Algorithms for argument systems

Nofal, Samer
Algorithms for argument systems. Doctor of Philosophy thesis, University of Liverpool.

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Argument systems are computational models that enable an artificial intelligent agent to reason via argumentation. Basically, the computations in argument systems can be viewed as search problems. In general, for a wide range of such problems existing algorithms lack five important features. Firstly, there is no comprehensive study that shows which algorithm among existing others is the most efficient in solving a particular problem. Secondly, there is no work that establishes the use of cost-effective heuristics leading to more efficient algorithms. Thirdly, mechanisms for pruning the search space are understudied, and hence, further pruning techniques might be neglected. Fourthly, diverse decision problems, for extended models of argument systems, are left without dedicated algorithms fine-tuned to the specific requirements of the respective extended model. Fifthly, some existing algorithms are presented in a high level that leaves some aspects of the computations unspecified, and therefore, implementations are rendered open to different interpretations. The work presented in this thesis tries to address all these concerns. Concisely, the presented work is centered around a widely studied view of what computationally defines an argument system. According to this view, an argument system is a pair: a set of abstract arguments and a binary relation that captures the conflicting arguments. Then, to resolve an instance of argument systems the acceptable arguments must be decided according to a set of criteria that collectively define the argumentation semantics. For different motivations there are various argumentation semantics. Equally, several proposals in the literature present extended models that stretch the basic two components of an argument system usually by incorporating more elements and/or broadening the nature of the existing components. This work designs algorithms that solve decision problems in the basic form of argument systems as well as in some other extended models. Likewise, new algorithms are developed that deal with different argumentation semantics. We evaluate our algorithms against existing algorithms experimentally where sufficient indications highlight that the new algorithms are superior with respect to their running time.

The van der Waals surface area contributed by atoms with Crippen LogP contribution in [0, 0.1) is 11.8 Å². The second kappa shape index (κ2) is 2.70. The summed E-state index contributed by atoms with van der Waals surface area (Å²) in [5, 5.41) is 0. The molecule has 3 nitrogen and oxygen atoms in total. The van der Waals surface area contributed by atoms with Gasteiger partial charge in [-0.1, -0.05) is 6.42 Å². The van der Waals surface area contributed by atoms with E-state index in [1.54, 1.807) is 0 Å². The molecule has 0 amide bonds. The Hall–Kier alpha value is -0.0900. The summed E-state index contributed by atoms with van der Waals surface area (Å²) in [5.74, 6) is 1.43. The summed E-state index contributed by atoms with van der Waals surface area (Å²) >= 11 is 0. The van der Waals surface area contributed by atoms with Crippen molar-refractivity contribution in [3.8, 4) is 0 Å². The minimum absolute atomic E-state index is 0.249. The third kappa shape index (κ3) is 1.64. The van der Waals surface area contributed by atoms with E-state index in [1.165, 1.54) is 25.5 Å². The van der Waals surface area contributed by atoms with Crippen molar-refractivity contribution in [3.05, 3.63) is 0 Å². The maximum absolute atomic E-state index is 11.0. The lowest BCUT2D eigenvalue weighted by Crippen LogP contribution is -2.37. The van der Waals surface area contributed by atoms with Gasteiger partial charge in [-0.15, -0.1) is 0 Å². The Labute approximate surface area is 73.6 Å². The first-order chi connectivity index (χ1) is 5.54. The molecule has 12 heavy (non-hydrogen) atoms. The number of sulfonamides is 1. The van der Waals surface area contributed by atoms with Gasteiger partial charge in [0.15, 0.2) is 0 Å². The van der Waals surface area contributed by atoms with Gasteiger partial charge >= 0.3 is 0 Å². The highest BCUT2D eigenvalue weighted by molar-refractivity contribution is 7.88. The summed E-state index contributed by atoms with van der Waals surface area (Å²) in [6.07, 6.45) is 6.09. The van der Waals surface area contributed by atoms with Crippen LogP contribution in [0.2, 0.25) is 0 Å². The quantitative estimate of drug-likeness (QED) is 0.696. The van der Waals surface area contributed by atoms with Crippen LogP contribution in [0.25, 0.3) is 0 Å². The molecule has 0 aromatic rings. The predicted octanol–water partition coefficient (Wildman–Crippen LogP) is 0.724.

Item Type: Thesis (Doctor of Philosophy)
Additional Information: Date: 2013-04 (completed)
Subjects: ?? QA75 ??
Divisions: Faculty of Science and Engineering > School of Electrical Engineering, Electronics and Computer Science
Depositing User: Symplectic Admin
Date Deposited: 30 Aug 2013 15:39
Last Modified: 16 Dec 2022 04:39
DOI: 10.17638/00012173